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When television cameras zoomed in on Kansas Governor Sam Brownback in the middle of the Kansas-Wichita State NCAA basketball game a thunderous chorus of boos broke out. Viewers gained a rare glimpse of the politics behind March Madness. (Photo: AP)

The Politics of the NCAA Sweet Sixteen

David Morris

When television cameras zoomed in on Kansas Governor Sam Brownback in the middle of the Kansas-Wichita State NCAA basketball game a thunderous chorus of boos broke out. Viewers gained a rare glimpse of the politics behind March Madness. The announcers pointedly ignored the boos.

Viewers might have been better served if the announcers had offered some context for the crowd’s hostility.  Both the University of Kansas and Wichita State are public universities. Brownback and the Republican dominated legislature have savaged state university budgets, resulting in rising tuition and more burdensome student debt.

In fact, twelve of the Sweet Sixteen teams are state universities. (Three are Catholic schools.  Duke is the only non-religious private school.) Eleven play in states totally controlled by Republicans. (UCLA is the only team in a totally blue state.)  In virtually all of these state spending on state universities has been slashed. Between 2008 and 2014 per capita state spending for state universities, adjusted for inflation, has shrunk by more than 40 percent in Arizona, almost 30 percent in Michigan, about 25 percent in Utah and Wisconsin.  And in 2015, even though their state economies have significantly improved, many red states are seeking to further punish their state universities. Wisconsin Governor Scott Walker, for example, has just proposed a budget that would decrease spending on public universities by $300 million over the next two years, the steepest reduction in state history.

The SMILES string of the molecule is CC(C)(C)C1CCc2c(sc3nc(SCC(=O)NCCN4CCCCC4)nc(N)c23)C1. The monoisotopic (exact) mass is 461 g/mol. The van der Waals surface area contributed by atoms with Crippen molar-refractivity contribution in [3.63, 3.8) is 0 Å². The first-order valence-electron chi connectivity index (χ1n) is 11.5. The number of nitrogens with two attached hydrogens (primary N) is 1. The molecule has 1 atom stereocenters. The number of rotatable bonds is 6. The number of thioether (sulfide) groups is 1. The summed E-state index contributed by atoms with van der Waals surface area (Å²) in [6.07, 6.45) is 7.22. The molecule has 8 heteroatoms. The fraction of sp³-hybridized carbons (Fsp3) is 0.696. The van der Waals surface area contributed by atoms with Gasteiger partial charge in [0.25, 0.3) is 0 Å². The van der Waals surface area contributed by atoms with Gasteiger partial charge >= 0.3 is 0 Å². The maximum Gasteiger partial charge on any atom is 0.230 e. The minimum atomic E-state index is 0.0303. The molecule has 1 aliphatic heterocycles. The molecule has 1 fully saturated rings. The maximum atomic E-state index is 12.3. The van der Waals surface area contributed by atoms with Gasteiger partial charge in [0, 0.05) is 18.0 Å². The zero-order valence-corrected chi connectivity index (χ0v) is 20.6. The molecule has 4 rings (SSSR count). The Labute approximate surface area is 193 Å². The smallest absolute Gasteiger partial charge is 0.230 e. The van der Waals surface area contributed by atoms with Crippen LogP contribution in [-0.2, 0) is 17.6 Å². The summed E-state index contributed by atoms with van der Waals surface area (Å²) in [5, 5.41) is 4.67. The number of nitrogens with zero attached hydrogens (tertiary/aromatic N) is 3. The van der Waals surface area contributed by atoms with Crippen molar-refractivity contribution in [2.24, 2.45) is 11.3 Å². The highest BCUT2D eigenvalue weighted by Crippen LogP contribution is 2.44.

The largely student crowds at NCAA games may also be upset that their states justify cutting spending on state universities in order to reduce state deficits when the deficits have been caused almost entirely by tax reductions that overwhelmingly favor the wealthy. Since taking office in 2011, Walker has steered more than $2 billion in tax cuts through the Republican-controlled Wisconsin legislature. By one estimate the state of Kansas lost $803 million in 2014 because of 2012 tax cuts and the cumulative revenue loss will exceed $5 billion by 2019.

While the vast majority of NCAA teams in the Sweet Sixteen play in red states, almost all play in blue cities: Chapel Hill, Durham, Lexington, Louisville, Madison, Tucson, Lansing, Wichita, South Bend, Norman. And many of them are blue in large part because of how their students and recent graduates vote. Responding to the needs of their constituents, blue city councils have tried to lift their income, sometimes by increasing the local minimum wage.  But when they try, red state legislatures often step in and strip them of their authority to do so.

In 2007, when Madison, home to the University of Wisconsin raised the local minimum wage, the legislature passed a bill to preempt its right to do so but the effort failed when Democratic Governor Jim Doyle vetoed the bill.  In 2011, however, Republican Governor Walker signed a bill abolishing any Wisconsin city from enacting a local minimum wage higher than the state’s. That bill became a template used by more than a dozen other red states, most recently Oklahoma, to enact their own preemption statutes.

For the next week, we can concentrate on basketball and marvel at the remarkable athletes playing their hearts out and set politics aside.  But perhaps, maybe during the commercials, we can reflect on the fact that the vast majority of these games are being played by teams from public universities in states whose governments are hostile to public universities and whose policies increase the already considerable financial burden on the students at these universities.


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David Morris

David Morris

David Morris is Vice President and director of the New Rules Project at the Institute for Local Self-Reliance, which is based in Minneapolis and Washington, D.C. focusing on local economic and social development. His five non-fiction books range from an exploration of Chilean economic and political history to the future of electric power to the transformation of cities and neighborhoods. For 14 years he was a regular columnist for the Saint Paul Pioneer Press. His essays have appeared in many print and online publications, including the New York Times, Wall Street Journal, Washington Post, Smithsonian, Journal of Commerce, Salon, Alternet, Common Dreams, and the Huffington Post. David has been a development consultant to local, state, and federal governments in the U.S. and abroad and to private businesses as large as IBM and investor-owned electric utilities and as small as microbreweries and local retail.

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